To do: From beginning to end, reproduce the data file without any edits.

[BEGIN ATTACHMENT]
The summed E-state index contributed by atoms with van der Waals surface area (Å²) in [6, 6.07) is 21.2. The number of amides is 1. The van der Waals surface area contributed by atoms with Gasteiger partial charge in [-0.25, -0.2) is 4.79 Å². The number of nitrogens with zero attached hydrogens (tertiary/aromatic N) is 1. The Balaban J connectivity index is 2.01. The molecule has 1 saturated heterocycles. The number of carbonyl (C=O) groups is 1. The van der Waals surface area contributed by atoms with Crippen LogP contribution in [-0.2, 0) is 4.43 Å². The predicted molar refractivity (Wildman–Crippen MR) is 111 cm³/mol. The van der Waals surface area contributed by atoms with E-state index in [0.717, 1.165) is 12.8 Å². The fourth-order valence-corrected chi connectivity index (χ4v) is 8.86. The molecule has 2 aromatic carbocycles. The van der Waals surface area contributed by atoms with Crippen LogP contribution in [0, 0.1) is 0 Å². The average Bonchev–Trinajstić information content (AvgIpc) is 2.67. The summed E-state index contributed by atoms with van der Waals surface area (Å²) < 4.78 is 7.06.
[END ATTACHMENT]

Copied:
The summed E-state index contributed by atoms with van der Waals surface area (Å²) in [6, 6.07) is 21.2. The number of amides is 1. The van der Waals surface area contributed by atoms with Gasteiger partial charge in [-0.25, -0.2) is 4.79 Å². The number of nitrogens with zero attached hydrogens (tertiary/aromatic N) is 1. The Balaban J connectivity index is 2.01. The molecule has 1 saturated heterocycles. The number of carbonyl (C=O) groups is 1. The van der Waals surface area contributed by atoms with Crippen LogP contribution in [-0.2, 0) is 4.43 Å². The predicted molar refractivity (Wildman–Crippen MR) is 111 cm³/mol. The van der Waals surface area contributed by atoms with E-state index in [0.717, 1.165) is 12.8 Å². The fourth-order valence-corrected chi connectivity index (χ4v) is 8.86. The molecule has 2 aromatic carbocycles. The van der Waals surface area contributed by atoms with Crippen LogP contribution in [0, 0.1) is 0 Å². The average Bonchev–Trinajstić information content (AvgIpc) is 2.67. The summed E-state index contributed by atoms with van der Waals surface area (Å²) < 4.78 is 7.06.